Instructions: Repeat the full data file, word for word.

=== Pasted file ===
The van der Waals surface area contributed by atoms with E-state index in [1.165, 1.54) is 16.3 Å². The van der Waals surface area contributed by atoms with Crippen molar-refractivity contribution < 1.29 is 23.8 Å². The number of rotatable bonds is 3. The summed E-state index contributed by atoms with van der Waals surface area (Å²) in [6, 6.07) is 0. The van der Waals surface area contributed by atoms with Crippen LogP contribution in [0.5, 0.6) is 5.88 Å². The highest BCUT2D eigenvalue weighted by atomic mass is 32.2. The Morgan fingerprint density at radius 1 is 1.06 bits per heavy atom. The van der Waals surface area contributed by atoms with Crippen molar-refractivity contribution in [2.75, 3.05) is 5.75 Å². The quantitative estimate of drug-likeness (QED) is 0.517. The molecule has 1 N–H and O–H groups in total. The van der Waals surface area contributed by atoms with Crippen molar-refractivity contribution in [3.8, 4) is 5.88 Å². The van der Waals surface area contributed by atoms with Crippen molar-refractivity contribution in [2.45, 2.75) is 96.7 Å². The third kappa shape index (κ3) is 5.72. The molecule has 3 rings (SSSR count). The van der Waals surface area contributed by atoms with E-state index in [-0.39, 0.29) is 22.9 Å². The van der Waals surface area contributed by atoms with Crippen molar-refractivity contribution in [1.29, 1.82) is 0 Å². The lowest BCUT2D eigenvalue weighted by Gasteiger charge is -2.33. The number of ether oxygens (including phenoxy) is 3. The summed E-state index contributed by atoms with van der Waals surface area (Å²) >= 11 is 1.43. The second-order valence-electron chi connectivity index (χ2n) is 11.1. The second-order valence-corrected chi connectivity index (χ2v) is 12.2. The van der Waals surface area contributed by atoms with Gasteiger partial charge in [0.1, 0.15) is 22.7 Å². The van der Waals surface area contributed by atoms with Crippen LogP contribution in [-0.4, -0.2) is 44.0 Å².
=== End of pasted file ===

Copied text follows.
The van der Waals surface area contributed by atoms with E-state index in [1.165, 1.54) is 16.3 Å². The van der Waals surface area contributed by atoms with Crippen molar-refractivity contribution < 1.29 is 23.8 Å². The number of rotatable bonds is 3. The summed E-state index contributed by atoms with van der Waals surface area (Å²) in [6, 6.07) is 0. The van der Waals surface area contributed by atoms with Crippen LogP contribution in [0.5, 0.6) is 5.88 Å². The highest BCUT2D eigenvalue weighted by atomic mass is 32.2. The Morgan fingerprint density at radius 1 is 1.06 bits per heavy atom. The van der Waals surface area contributed by atoms with Crippen molar-refractivity contribution in [2.75, 3.05) is 5.75 Å². The quantitative estimate of drug-likeness (QED) is 0.517. The molecule has 1 N–H and O–H groups in total. The van der Waals surface area contributed by atoms with Crippen molar-refractivity contribution in [3.8, 4) is 5.88 Å². The van der Waals surface area contributed by atoms with Crippen molar-refractivity contribution in [2.45, 2.75) is 96.7 Å². The third kappa shape index (κ3) is 5.72. The molecule has 3 rings (SSSR count). The van der Waals surface area contributed by atoms with E-state index in [-0.39, 0.29) is 22.9 Å². The van der Waals surface area contributed by atoms with Crippen molar-refractivity contribution in [1.29, 1.82) is 0 Å². The lowest BCUT2D eigenvalue weighted by Gasteiger charge is -2.33. The number of ether oxygens (including phenoxy) is 3. The summed E-state index contributed by atoms with van der Waals surface area (Å²) >= 11 is 1.43. The second-order valence-electron chi connectivity index (χ2n) is 11.1. The second-order valence-corrected chi connectivity index (χ2v) is 12.2. The van der Waals surface area contributed by atoms with Gasteiger partial charge in [0.1, 0.15) is 22.7 Å². The van der Waals surface area contributed by atoms with Crippen LogP contribution in [-0.4, -0.2) is 44.0 Å².